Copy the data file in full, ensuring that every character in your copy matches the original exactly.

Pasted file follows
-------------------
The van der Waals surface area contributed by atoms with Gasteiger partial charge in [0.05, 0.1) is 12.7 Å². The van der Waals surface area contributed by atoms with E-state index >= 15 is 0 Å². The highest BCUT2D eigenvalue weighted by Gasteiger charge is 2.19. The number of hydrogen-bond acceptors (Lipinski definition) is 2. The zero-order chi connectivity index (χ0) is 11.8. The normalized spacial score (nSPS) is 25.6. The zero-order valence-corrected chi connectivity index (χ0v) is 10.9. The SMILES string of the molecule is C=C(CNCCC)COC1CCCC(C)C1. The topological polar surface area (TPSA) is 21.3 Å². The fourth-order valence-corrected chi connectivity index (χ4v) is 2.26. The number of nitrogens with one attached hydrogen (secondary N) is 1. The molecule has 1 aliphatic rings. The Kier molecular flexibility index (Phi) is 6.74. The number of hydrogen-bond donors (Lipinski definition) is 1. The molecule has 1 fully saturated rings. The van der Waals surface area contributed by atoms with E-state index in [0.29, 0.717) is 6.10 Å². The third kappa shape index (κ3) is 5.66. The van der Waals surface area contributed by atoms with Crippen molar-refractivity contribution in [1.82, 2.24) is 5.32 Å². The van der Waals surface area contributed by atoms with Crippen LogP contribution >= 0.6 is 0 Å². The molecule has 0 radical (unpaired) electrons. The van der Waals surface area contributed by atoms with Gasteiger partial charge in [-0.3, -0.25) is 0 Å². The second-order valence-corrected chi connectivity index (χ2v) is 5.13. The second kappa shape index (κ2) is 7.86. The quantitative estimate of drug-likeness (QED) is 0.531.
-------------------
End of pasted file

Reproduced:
The van der Waals surface area contributed by atoms with Gasteiger partial charge in [0.05, 0.1) is 12.7 Å². The van der Waals surface area contributed by atoms with E-state index >= 15 is 0 Å². The highest BCUT2D eigenvalue weighted by Gasteiger charge is 2.19. The number of hydrogen-bond acceptors (Lipinski definition) is 2. The zero-order chi connectivity index (χ0) is 11.8. The normalized spacial score (nSPS) is 25.6. The zero-order valence-corrected chi connectivity index (χ0v) is 10.9. The SMILES string of the molecule is C=C(CNCCC)COC1CCCC(C)C1. The topological polar surface area (TPSA) is 21.3 Å². The fourth-order valence-corrected chi connectivity index (χ4v) is 2.26. The number of nitrogens with one attached hydrogen (secondary N) is 1. The molecule has 1 aliphatic rings. The Kier molecular flexibility index (Phi) is 6.74. The number of hydrogen-bond donors (Lipinski definition) is 1. The molecule has 1 fully saturated rings. The van der Waals surface area contributed by atoms with E-state index in [0.29, 0.717) is 6.10 Å². The third kappa shape index (κ3) is 5.66. The van der Waals surface area contributed by atoms with Crippen molar-refractivity contribution in [1.82, 2.24) is 5.32 Å². The van der Waals surface area contributed by atoms with Crippen LogP contribution >= 0.6 is 0 Å². The molecule has 0 radical (unpaired) electrons. The van der Waals surface area contributed by atoms with Gasteiger partial charge in [-0.3, -0.25) is 0 Å². The second-order valence-corrected chi connectivity index (χ2v) is 5.13. The second kappa shape index (κ2) is 7.86. The quantitative estimate of drug-likeness (QED) is 0.531.